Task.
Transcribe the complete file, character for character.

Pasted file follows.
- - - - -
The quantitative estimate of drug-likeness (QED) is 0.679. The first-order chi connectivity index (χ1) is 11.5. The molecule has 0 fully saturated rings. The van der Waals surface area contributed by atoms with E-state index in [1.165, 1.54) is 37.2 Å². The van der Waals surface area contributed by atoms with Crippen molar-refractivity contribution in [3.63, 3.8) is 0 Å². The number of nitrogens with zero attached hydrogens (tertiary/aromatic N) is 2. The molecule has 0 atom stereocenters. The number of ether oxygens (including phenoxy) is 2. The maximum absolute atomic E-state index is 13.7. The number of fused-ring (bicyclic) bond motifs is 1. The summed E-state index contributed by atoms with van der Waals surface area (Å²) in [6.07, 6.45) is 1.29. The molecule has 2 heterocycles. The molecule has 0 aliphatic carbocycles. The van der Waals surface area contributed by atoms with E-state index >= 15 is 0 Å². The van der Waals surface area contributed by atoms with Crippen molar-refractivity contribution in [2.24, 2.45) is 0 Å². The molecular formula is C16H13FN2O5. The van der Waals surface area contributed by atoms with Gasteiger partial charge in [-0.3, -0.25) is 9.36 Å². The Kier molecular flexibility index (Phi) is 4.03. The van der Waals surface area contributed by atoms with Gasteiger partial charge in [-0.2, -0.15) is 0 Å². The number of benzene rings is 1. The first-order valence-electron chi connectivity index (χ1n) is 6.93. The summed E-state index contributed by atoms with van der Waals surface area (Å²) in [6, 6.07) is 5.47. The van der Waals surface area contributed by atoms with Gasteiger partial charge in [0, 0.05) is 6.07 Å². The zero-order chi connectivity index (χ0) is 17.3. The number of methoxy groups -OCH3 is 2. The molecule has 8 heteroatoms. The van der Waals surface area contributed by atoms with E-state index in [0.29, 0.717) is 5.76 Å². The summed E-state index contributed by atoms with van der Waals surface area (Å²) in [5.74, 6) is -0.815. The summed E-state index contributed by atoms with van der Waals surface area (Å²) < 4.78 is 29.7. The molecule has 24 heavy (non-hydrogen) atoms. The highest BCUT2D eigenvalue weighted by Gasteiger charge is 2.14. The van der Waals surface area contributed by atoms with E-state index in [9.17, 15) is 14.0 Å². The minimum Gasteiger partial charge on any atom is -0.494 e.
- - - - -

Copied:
The quantitative estimate of drug-likeness (QED) is 0.679. The first-order chi connectivity index (χ1) is 11.5. The molecule has 0 fully saturated rings. The van der Waals surface area contributed by atoms with E-state index in [1.165, 1.54) is 37.2 Å². The van der Waals surface area contributed by atoms with Crippen molar-refractivity contribution in [3.63, 3.8) is 0 Å². The number of nitrogens with zero attached hydrogens (tertiary/aromatic N) is 2. The molecule has 0 atom stereocenters. The number of ether oxygens (including phenoxy) is 2. The maximum absolute atomic E-state index is 13.7. The number of fused-ring (bicyclic) bond motifs is 1. The summed E-state index contributed by atoms with van der Waals surface area (Å²) in [6.07, 6.45) is 1.29. The molecule has 2 heterocycles. The molecule has 0 aliphatic carbocycles. The van der Waals surface area contributed by atoms with E-state index >= 15 is 0 Å². The van der Waals surface area contributed by atoms with Crippen molar-refractivity contribution in [2.24, 2.45) is 0 Å². The molecular formula is C16H13FN2O5. The van der Waals surface area contributed by atoms with Gasteiger partial charge in [-0.3, -0.25) is 9.36 Å². The Kier molecular flexibility index (Phi) is 4.03. The van der Waals surface area contributed by atoms with Gasteiger partial charge in [-0.2, -0.15) is 0 Å². The number of benzene rings is 1. The first-order valence-electron chi connectivity index (χ1n) is 6.93. The summed E-state index contributed by atoms with van der Waals surface area (Å²) in [6, 6.07) is 5.47. The van der Waals surface area contributed by atoms with Gasteiger partial charge in [0, 0.05) is 6.07 Å². The zero-order chi connectivity index (χ0) is 17.3. The number of methoxy groups -OCH3 is 2. The molecule has 8 heteroatoms. The van der Waals surface area contributed by atoms with E-state index in [0.29, 0.717) is 5.76 Å². The summed E-state index contributed by atoms with van der Waals surface area (Å²) in [5.74, 6) is -0.815. The summed E-state index contributed by atoms with van der Waals surface area (Å²) < 4.78 is 29.7. The molecule has 24 heavy (non-hydrogen) atoms. The highest BCUT2D eigenvalue weighted by Gasteiger charge is 2.14. The van der Waals surface area contributed by atoms with E-state index in [9.17, 15) is 14.0 Å². The minimum Gasteiger partial charge on any atom is -0.494 e.